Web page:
Another matter you must consider is sleep. Sleeping can become problematic if the tattoo is in an awkward location, like on your shoulder or side. You may also find it hard to sleep well due to the soreness of the tattoo. Additionally, you’ll want to keep the tattoo from rubbing and sticking to the bedsheets as well as you can.
While sleeping can be awkward or worrying depending on the tattoo’s location, it should become more manageable after a couple of nights as the area heals.
Check out our sleeping with a new tattoo article for more information about getting a restful night with new ink.
Finally, you should keep your tattoo away from direct sun exposure for at least 3-4 until it heals. UV radiation can be very damaging to tattoos, especially while they’re still healing.
It would help if you also were careful once the tattoo has finished healing, too. Do this by always ensuring you wear at least SPF 30+ sunscreen. Over time, UV can cause a tattoo to fade considerably. Clothing works far superior to sunscreen in protecting your tattoo from UV rays.
Stage 1 Roundup
Stage Two: Itching and Flaking
A lot of people regard this as the worst stage of healing. This stage is infamous due to the dreaded itchy ink.
Scabs are hard and well-formed by this point, and a few of the smaller ones are probably ready to start flaking off.
The flaking will continue for around another week, and your skin is going to become very dry and flaky.
While all new tattoos will flake, some will peel so lightly that you may not even be able to see this process in action.
For this reason, don’t get concerned if your tattoo doesn’t look like it’s flaking. I can assure you that the process will still occur; it will likely just be on a smaller scale.
Lighter tattoos, especially ones containing lots of white ink, will flake and peel much lighter than darker ones.
By this stage, the dryness of the damaged and dead skin is what causes much of the flaking. This flaking is what primarily brings on the itching that everybody loves to hate.
The secret to preventing itching is to keep the skin moisturized. Do not scratch your tattoo. This is very important and can ruin a beautiful tattoo if you’re not careful. Of all the things not to do while your tattoo is healing, scratching the area is one of the most important.
If you must relieve the itch, try lightly tapping the area or give it another wash. We have a fantastic article written specifically to help with tattoo itching if you’re especially struggling.
During stage 2, you should moisturize the tattoo with fragrance-free lotion each time you wash it. An excellent moisturizing routine should be enough to prevent any extreme dryness or itching.
The best tattoo lotion I’ve ever personally used is a vegan aftercare product called After Inked Tattoo Aftercare Lotion. This stuff works amazingly well during the healing process, not only by keeping your tattoo well hydrated but also by soothing any annoying itching and irritation. When using it from the very start of the healing process, this lotion will help to decrease tattoo healing times and work towards eliminating any lingering dryness and scabbing.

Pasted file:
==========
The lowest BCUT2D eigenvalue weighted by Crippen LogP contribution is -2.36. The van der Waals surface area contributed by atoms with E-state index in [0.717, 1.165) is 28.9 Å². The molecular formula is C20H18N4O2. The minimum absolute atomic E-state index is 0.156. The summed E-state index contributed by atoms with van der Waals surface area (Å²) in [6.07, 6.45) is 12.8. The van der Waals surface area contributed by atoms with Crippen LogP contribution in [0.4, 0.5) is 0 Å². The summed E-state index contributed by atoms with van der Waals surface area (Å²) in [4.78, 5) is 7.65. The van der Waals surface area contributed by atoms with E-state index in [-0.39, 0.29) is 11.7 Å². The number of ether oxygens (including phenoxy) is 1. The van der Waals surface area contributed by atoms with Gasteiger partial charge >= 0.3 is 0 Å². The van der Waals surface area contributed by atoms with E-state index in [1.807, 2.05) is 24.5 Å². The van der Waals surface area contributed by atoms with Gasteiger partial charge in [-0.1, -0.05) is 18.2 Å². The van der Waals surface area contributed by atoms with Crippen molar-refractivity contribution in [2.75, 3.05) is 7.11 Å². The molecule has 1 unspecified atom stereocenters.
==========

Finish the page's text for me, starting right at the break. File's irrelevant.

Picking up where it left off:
Ensure your tattoo is completely dry before applying lotion. Water trapped between the lotion and the skin can cause your scabs to soak up water and become gloopy. This makes the scabs far more likely to be pulled off by becoming stuck to something, such as bed sheets or clothing.
If you apply too much lotion, pat off the excess with a paper towel until only a faint shine can be seen on the surface. You don’t want to suffocate your tattoo with lotion; it needs to breathe while healing.
As you reach the end of this stage, much more of your skin will become flaky and start peel away. It will be very tempting to pull these pieces of skin off but do not mess with them – they will fall off when they’re ready. Any pulling may uproot ink from the deeper layers of skin, which can cause patchiness and fading.
Half-peeled pieces of skin hanging from your tattoo, along with extra dryness, means your tattoo is going to look quite bad for several days. Luckily, the heavy peeling only usually lasts for 2-4 days.
Stage 2 Roundup
Stage Three: Dull & Cloudy
Nearly there! You’ve made it to the third and final stage of the healing process. By now, most scabs and flaky areas will have disappeared, but one or two heavier scabs may remain.
The tattooed area will probably still be somewhat flaky and a little sore/sensitive to the touch. Continue to moisturize whenever your skin begins to look or feel dry.
Throughout this stage, your tattoo can continue to look cloudy, dull, or scaly. It can even look somewhat glossy or shiny in particular light. When a healing tattoo looks dull or faded, it can often be quite worrying, but rest assured this is normal.
There is typically still a very fine dead layer of skin over the tattoo at this stage. This will naturally flake away over the next month or two until your skin has completely healed. The clarity and beauty will return when your newly-regenerated skin reaches the surface, although this can take a couple of months.